Between 1966 and 1967 Michel Foucault proposed the notion of the heterotopic space on several occasions. When defining the heterotopia as a space of otherness, a place neither here nor there, Foucault cited examples such as brothels, ships, gardens, prisons and, perhaps most famously, cemeteries. The concept of heterotopia has proliferated exponentially since the inauguration of the digital sphere and the opening up of the most spectacular heterotopic space conceivable; the internet. With access to a globe of unending communicative networks and within a vastly increased planetary proximity, the potential for spatial alterity is increasingly present, and an exhibitionary obligation to the dialogue between the familiar spaces of the domestic and the Uncanny spaces of the heterotopic is being tended to as swiftly as it is emerging.

With that in mind, HOUSE Festival, currently embarking upon it fifth annual iteration alongside the Brighton Festival, presents ‘Heterotopias and Other Domestic Landscapes’, an exhibition of new works by German artist Mariele Neudecker. As per the usual HOUSE Festival format, Neudecker’s work has been selected as the primary focus of the festival’s thematic, against which an open-call is generated. From this, peripheral regional artists are chosen to produce commissioned works which accent, or exchange with, Neudecker’s work in a multi-dimensional conversation between various domestic, commercial and public spaces across Brighton. The thematic for 2013’s HOUSE Festival was identified in Neudecker’s work by this year’s guest curator Celia Davies, Acting Director and Head of Programme at Photoworks, and general Brighton-art-scene celebrity. While Davies is responsible for the selection of Neudecker as the ‘lead artist’ from this point onwards it seems the selection of other artists is a collaborative one, and when I visited the festival Neudecker took on an interestingly curatorial role, speaking about the relevance of the other works to her own with ease, and answering questions about the other parts of the project. Alongside Neudecker, the list of artists commissioned includes Emma Critchley, David Wightman, Andrew Kotting with Anonymous Bosch and Ben Fitton with Dylan Shipton.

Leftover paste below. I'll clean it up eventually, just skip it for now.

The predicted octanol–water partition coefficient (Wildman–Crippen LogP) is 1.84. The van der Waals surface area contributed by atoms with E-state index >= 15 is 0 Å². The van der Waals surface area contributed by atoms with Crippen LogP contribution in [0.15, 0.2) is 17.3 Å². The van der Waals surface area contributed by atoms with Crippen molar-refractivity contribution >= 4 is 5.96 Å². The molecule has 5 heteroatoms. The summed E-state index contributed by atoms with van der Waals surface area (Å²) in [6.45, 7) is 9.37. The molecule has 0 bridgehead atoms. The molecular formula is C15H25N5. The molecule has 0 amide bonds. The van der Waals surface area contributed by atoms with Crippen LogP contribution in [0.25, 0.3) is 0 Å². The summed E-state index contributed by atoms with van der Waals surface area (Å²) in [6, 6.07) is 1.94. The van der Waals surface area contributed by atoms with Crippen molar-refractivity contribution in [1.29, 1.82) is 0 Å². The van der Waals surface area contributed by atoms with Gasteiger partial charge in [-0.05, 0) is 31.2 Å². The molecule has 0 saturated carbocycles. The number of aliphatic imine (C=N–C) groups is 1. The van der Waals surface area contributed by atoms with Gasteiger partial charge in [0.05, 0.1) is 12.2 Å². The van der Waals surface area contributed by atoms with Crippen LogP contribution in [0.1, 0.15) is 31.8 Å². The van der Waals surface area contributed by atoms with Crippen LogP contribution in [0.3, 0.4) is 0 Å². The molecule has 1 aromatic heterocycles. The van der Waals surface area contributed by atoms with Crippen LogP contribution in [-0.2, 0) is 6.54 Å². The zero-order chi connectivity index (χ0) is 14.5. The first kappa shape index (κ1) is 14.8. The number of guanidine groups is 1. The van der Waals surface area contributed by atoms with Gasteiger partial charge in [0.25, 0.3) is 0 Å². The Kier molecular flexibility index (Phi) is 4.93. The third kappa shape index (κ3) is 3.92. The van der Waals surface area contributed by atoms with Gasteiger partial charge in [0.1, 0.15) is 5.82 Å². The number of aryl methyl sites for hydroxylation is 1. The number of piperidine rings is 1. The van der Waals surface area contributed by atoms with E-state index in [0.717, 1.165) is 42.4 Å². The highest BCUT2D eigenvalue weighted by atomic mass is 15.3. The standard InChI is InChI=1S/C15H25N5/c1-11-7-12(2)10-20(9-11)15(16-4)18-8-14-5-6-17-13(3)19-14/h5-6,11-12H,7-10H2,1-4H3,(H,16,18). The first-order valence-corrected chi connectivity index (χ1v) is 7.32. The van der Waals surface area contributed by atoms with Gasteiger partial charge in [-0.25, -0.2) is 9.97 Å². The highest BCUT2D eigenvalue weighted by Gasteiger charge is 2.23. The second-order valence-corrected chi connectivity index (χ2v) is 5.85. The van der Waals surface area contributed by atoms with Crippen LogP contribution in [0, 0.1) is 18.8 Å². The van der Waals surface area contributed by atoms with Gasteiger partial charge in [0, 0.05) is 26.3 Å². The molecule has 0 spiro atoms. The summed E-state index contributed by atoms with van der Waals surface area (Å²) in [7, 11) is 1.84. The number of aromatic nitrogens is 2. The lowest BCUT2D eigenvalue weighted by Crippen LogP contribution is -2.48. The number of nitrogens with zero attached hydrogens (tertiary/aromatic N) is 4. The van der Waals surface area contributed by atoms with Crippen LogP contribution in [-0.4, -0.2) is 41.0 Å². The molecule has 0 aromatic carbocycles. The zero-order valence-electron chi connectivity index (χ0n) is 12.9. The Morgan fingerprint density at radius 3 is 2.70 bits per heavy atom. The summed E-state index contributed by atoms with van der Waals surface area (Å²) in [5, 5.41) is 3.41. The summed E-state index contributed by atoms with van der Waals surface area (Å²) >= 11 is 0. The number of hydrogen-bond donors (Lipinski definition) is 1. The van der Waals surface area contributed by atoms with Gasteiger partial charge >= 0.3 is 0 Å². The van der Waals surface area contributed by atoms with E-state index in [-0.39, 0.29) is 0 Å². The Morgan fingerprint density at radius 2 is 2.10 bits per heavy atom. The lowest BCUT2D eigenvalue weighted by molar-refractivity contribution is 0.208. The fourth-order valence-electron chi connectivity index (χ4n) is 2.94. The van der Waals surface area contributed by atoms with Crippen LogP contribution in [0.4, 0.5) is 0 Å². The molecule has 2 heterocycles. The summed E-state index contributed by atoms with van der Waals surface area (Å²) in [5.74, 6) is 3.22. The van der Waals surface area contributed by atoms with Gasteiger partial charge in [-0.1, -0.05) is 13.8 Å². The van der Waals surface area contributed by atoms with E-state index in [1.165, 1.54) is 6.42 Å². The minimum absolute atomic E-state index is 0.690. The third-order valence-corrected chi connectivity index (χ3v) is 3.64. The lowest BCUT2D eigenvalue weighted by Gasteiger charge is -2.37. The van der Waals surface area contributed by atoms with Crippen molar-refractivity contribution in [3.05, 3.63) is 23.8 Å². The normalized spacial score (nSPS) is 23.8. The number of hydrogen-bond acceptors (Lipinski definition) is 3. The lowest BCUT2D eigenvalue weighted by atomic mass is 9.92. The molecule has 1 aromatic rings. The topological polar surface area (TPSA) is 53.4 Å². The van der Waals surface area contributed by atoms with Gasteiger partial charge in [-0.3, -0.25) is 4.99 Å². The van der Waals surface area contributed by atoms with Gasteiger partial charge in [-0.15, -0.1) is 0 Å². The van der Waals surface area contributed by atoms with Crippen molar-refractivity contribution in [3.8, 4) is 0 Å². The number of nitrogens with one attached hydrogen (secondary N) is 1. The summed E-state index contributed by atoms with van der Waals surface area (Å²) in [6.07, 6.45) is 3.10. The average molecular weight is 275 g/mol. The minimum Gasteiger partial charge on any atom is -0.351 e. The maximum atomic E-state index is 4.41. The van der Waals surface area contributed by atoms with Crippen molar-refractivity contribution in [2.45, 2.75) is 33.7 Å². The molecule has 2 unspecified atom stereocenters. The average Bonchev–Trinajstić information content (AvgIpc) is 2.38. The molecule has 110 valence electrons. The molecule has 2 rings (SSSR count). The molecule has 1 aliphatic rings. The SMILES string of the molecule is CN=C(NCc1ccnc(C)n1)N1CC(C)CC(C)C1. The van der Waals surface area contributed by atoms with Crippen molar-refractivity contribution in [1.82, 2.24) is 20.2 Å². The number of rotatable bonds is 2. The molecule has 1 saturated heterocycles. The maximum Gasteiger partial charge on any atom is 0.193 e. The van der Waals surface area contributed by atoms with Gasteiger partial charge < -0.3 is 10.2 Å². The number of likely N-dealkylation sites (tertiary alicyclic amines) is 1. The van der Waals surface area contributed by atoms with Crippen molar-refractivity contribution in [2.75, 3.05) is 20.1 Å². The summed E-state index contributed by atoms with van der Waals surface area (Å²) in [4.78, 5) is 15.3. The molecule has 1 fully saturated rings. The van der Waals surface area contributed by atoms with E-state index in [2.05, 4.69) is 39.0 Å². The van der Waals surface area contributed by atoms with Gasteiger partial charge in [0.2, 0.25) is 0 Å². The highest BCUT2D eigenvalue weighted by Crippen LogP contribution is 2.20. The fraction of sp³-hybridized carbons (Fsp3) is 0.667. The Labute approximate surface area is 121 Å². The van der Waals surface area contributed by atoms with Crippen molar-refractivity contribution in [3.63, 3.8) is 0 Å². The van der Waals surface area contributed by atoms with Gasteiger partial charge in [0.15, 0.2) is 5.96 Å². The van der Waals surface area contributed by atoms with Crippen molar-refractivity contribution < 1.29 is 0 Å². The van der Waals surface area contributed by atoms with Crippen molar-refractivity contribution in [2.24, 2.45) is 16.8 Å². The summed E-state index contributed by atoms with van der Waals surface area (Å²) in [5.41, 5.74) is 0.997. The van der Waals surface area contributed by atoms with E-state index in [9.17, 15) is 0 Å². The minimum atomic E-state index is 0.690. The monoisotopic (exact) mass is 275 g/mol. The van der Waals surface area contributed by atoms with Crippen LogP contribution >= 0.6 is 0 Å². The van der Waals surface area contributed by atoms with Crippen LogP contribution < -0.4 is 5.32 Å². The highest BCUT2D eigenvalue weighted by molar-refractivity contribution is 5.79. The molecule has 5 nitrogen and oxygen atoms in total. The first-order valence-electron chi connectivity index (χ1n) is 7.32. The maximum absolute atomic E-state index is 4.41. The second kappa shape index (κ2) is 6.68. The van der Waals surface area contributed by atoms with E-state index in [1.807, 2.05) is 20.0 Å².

Neudecker’s work is installed in Brighton’s historical Regency Town House, which is exactly what its title would suggest. The work occupies rooms throughout several floors of the house, and its spread through the various interiors seems significant in the curation of a festival reflecting on the varying domesticity of contemporary art. The work, a multi-disciplinary contemplation of different landscapes, both real and imagined, is installed with a sort of metaphorical site-specificity, so that images of Arctic skies intersected by hand-drawn vapour trails occupy the uppermost portion of the building, and video works shot deep underwater in the Indian Ocean are situated in the subterranean basement spaces of the house. The house remains in a state of moderate disrepair and the elaborate hanging systems conceived to avoid any direct drilling to the building, which is in the process of becoming listed, extends the work’s heavily site-specific emphasis. On the ground floor of Regency Town House documentation of Neudecker’s trip to the Arctic is displayed; Polaroids and videos surround a large iceberg sculpture, a stunningly realistic maquette of an iceberg the artist circumnavigated with a view to making such a reproduction. The iceberg, the artist admits, is produced with an uncertain level of accuracy, amalgamated from several favourable icebergs seen on the excursion, and is scaled down to remain in proportion yet to fit through a standard door frame. The production of the work becomes less about an accurate representation of an object or event, and more about the problematics of domesticating the object and event. The memory or recital of an experience becomes in itself, heterotopic, sitting between temporal zones of past and present, and between geophysical zones of distant and proximate.